How Long Does Breast Reconstruction Last?

How Long Do the Results of a Breast Reconstruction Last?

There are many factors that may contribute to the longevity of breast reconstruction. Like all surgeries, the changes achieved are permanent. Surgery, however, does not stop the natural aging process or the effects of gravity.  Additionally, any breast implants will need to be replaced on average every 15 years.

 What Factors Can Affect the Results of the Surgery?

Age – The age at which a patient undergoes breast reconstruction will ultimately affect how long the surgery lasts. A younger woman who has surgery and subsequently gives birth may see changes over time because of hormones during and after pregnancy. Genetics also plays a large factor in the aging process of both the skin and underlying tissues.

Type of Reconstruction – Implant-based surgery is a common type of breast reconstruction. On average, today’s breast implants are designed to last 15+ years, with the chance of rupture increasing by one percent each year. The older your implants are, the greater your risk of rupture or other complications. Every patient is different. The life of your implants will depend on your body and how you take care of your implants.

Reconstruction using autologous tissue, such as DIEP-flap reconstruction, addresses another part of the body in combination with the breasts. In the case of DIEP-flaps, it is the abdomen. Weight fluctuations can affect both the area the tissue is taken from and the area it is transferred to. Maintaining a stable weight post-reconstruction will help ensure the longevity of the results achieved.

Surgical Technique – Each plastic surgeon may approach a patient’s breast surgery differently. Therefore, the technique they employ to achieve a certain result will have an impact on the longevity of the surgical results. Simply placing large breast implants in an older patient who may also need a breast lift is an example of a surgical intervention that may result in less longevity for a patient that may have been better suited to a breast lift with smaller implants. 

Post-Surgery Lifestyle & Health

Breast reconstruction recovery is usually less significant than anticipated.  Patients can return to work in 2-3 days, if activity restrictions are respected.  You can expect to feel chest pressure and tightness for several days, but NO sharp chest pain.  Pain medications are provided and should be used as needed during the immediate post-operative period.

Lower body exercises such as spinning, and speed walking can be resumed after 2-3 weeks.  Use of the upper body, pectoralis muscles, and core training can be resumed at 4 to 6 weeks.  No heavy lifting (greater than 10 lbs.) for 6 weeks.

You are likely to feel tired and sore for a week after implant surgery, or longer after a flap procedure (which will leave you with 2 surgical sites). Your doctor will give you medicines to help control pain and other discomforts.

Depending on the type of surgery you have, you will most likely be able to go home from the hospital within a few days. You may be discharged with one or more drains in place. A drain is a small tube that’s put in the wound to remove extra fluid from the surgery site while it heals. In most cases, fluid drains into a little hollow ball that you’ll learn how to empty before you leave the hospital. The doctor will decide when the drains can be safely removed depending on how much fluid is collected each day. Follow your doctor’s instructions on the wound and drain care. Also, be sure to ask what kind of support garments you should wear. If you have any concerns or questions, ask someone on your provider.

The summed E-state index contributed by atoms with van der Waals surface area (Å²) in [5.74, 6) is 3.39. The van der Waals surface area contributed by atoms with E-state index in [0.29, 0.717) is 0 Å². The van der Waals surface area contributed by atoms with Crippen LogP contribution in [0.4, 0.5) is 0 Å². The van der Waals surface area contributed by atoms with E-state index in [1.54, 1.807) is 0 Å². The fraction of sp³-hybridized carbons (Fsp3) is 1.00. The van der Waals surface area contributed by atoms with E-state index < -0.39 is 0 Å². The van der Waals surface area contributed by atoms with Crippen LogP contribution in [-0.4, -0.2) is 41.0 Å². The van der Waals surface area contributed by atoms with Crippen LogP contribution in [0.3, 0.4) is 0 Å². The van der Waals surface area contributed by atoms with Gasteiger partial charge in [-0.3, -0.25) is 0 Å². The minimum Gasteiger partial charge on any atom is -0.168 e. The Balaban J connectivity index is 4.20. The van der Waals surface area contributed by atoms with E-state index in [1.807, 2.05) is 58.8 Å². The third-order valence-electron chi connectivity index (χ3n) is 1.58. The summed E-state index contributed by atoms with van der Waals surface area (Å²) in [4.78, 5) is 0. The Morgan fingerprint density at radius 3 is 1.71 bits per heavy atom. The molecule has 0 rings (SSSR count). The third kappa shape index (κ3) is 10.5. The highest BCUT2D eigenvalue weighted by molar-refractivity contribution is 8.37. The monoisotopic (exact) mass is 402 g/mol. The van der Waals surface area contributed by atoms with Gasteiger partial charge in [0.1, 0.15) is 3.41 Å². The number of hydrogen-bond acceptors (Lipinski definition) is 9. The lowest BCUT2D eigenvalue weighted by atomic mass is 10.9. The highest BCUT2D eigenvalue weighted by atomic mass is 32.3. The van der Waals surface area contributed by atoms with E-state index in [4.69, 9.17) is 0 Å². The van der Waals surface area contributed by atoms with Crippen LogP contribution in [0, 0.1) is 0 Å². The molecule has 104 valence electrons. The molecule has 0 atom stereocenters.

Scheduling a Consultation with Dr. Maman

The first step to schedule a consultation would be doing thorough research. There are many ways to find a plastic surgeon. Arguably the best way would be to receive a referral from another physician, such as primary care, dermatologist, or OB-GYN. These providers often see multiple patients with good results and can attest to those by referring their patients somewhere. Friends are a secondarily good referral source, especially if they are patients themselves. When it comes to advertising, the most essential consideration is the plastic surgeon’s education, board certification ONLY by the American Board of Plastic Surgery, and before/after gallery. If those components match your desired outcome, then they would be a good source of information to seek in consultation. You will often come across taglines such as “no downtime surgery” or “no anesthesia required”. If it seems too good to be true, it probably is. There are no shortcuts to SAFE plastic surgery.

The next step would be to contact the office of a board-certified plastic surgeon to find a time to meet them. First impressions last a lifetime, so pay attention when speaking to the receptionist upon calling. Should you decide to have surgery, this is the team you will be dealing with multiple times per month for at least a year. The administrative team directly reflects the surgeon’s ways of working. Another thing to clarify would be a potential timeline for surgery. This is sometimes best done before reaching out to qualified providers because they are booked one to six months out, on average. Knowing well enough in advance will give you adequate time to.